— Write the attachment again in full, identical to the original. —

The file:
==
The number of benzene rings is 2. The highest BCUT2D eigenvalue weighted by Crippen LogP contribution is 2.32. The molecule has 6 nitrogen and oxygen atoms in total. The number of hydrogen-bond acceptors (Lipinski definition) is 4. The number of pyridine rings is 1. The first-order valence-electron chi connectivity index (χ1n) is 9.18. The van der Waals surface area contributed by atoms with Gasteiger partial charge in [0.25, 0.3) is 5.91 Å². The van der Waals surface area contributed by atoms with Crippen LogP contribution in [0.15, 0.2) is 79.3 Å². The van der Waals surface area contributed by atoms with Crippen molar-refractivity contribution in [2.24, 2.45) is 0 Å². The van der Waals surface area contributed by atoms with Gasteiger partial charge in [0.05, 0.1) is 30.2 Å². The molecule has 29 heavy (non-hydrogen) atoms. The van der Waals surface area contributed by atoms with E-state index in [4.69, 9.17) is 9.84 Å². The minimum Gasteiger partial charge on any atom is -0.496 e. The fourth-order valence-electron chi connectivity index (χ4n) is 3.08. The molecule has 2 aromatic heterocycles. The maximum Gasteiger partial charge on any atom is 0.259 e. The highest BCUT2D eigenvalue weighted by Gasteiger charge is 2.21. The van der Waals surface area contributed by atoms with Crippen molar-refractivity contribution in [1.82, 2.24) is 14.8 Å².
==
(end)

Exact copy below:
The number of benzene rings is 2. The highest BCUT2D eigenvalue weighted by Crippen LogP contribution is 2.32. The molecule has 6 nitrogen and oxygen atoms in total. The number of hydrogen-bond acceptors (Lipinski definition) is 4. The number of pyridine rings is 1. The first-order valence-electron chi connectivity index (χ1n) is 9.18. The van der Waals surface area contributed by atoms with Gasteiger partial charge in [0.25, 0.3) is 5.91 Å². The van der Waals surface area contributed by atoms with Crippen LogP contribution in [0.15, 0.2) is 79.3 Å². The van der Waals surface area contributed by atoms with Crippen molar-refractivity contribution in [2.24, 2.45) is 0 Å². The van der Waals surface area contributed by atoms with Gasteiger partial charge in [0.05, 0.1) is 30.2 Å². The molecule has 29 heavy (non-hydrogen) atoms. The van der Waals surface area contributed by atoms with E-state index in [4.69, 9.17) is 9.84 Å². The minimum Gasteiger partial charge on any atom is -0.496 e. The fourth-order valence-electron chi connectivity index (χ4n) is 3.08. The molecule has 2 aromatic heterocycles. The maximum Gasteiger partial charge on any atom is 0.259 e. The highest BCUT2D eigenvalue weighted by Gasteiger charge is 2.21. The van der Waals surface area contributed by atoms with Crippen molar-refractivity contribution in [1.82, 2.24) is 14.8 Å².